It is clear that the Kubler-Ross model of Death and Dying is a far cry from the current beliefs on the grieving process. In spite of that, most information that I have come across marks the arrival of acceptance as a key milestone. But, what happens after acceptance is not clear.
It makes sense that no two people will grieve exactly the same. Regardless of my agreement with this fact, I wish there was a road map that I could check my progress against. I think that it might be helpful.
While my children sometimes question if it is really good to talk about their father’s death, I know that it helps me to write and talk about it. Sometimes I write down my thoughts on various note pads, and other times I share my thoughts with the blogosphere at large. Whether or not I share them, it is therapeutic to get it out.
Today, my therapy took on a new form. It all began with the fern appearing to have been mauled by one of the dogs. I’ll pretend that I don’t know which dog did the offending act. I decided to cut it back off the deck so that it wasn’t so inviting of a target.
As has always been the case with me, once the clippers are in my hands, other greenery gets my attention. I began cutting away at the branches of one of the trees. Since we have never cut back the tops of these trees since we moved in, they tower towards the sky. As I cut away at the long skinny branches on one tree, the next called out to me.
It was strange, but cutting the branches and watching them fall to the ground felt good. Before long the whole side of the yard was bright with light. Sunlight is also therapeutic in the winter time. While the trees stood naked and exposed, my previously hidden fence, along with the neighboring houses, was closer than ever. On the ground was a huge pile of leafy branches. Although I was enjoying the new light, I began wondering if I’d done a good thing or a bad thing.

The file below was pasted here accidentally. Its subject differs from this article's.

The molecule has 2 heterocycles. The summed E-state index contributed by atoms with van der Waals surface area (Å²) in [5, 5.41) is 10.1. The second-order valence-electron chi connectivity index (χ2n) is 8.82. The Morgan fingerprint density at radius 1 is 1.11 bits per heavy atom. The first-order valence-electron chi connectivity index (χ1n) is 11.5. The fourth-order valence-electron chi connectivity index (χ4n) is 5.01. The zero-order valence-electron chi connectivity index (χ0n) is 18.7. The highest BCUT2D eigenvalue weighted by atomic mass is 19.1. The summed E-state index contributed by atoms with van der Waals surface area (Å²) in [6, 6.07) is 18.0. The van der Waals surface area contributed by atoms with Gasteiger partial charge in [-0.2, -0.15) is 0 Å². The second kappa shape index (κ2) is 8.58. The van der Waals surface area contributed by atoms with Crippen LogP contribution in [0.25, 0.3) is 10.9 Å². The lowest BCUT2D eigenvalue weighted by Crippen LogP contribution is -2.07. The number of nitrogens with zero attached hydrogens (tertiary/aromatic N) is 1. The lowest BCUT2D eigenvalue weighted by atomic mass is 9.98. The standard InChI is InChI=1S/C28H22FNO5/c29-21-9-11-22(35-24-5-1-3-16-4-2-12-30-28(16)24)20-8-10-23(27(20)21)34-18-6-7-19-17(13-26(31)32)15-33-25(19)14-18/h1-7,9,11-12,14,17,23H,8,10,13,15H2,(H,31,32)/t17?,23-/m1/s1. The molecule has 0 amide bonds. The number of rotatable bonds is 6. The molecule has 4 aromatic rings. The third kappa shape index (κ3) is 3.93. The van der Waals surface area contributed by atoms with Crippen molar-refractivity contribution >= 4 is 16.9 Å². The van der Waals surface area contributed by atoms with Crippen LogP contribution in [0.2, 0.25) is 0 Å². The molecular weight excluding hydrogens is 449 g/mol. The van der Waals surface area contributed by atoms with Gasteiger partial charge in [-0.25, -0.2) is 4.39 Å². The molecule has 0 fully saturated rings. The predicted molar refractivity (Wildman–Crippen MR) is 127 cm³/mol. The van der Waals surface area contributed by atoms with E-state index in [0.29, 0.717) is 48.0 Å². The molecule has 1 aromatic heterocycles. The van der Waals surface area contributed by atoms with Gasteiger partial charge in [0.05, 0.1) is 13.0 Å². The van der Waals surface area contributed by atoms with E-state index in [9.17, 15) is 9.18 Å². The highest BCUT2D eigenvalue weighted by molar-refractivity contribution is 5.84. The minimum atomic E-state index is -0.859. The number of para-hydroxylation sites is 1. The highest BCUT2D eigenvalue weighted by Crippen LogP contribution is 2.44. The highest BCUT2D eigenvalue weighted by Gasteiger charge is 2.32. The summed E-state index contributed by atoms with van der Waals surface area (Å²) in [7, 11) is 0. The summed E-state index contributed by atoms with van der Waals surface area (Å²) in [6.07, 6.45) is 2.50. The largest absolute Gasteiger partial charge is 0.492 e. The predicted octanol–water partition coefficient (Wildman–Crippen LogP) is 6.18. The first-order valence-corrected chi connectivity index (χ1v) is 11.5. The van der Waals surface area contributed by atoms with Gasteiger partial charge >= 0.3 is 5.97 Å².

While finishing off the last tree, I heard the back door slide open to the neighbor’s house. Half expecting her to shriek, “What were you thinking?”, I jumped off the chair that I was standing on so that I was less approachable. I hardly know her and I was not about to get scolded for not calling on her partner the “arborist.” It’s not like I can afford to hire an arborist for this many trees anyhow.
I looked around at my yard as I began clearing out the pile of branches. I’m not sure, but I think that I may need to even out the yard by hitting the trees on the other side. I can’t go into a new year with a lopsided yard. Besides, it will grow back. Right?
It will grow back more lush than it was before. That’s the beauty of pruning.
Pruning trees makes them stronger in the long run.
Yes, it will grow back! Working in the yard like that can be a fantastic workout!
Big Sis says
It is kind of fun wacking those trees. I don’t think you could do too much damage and will create the shape you want and encourage new growth. It it feels right, go for it! Yard work can actually be theraputic and also a great overall workout with a purpose! Love, Big Sis
Big Sis says
P.S. Our Brother has been helping us (well actually I “think” we have been helping him put a floor in for us (as well as other handyman duties) and boy, he has a hard job! It is great satisfaction to see the job progress but it’s work! He is good I have to say!!!!! Just had to relay our experience. Also it has been nice spending long days with him.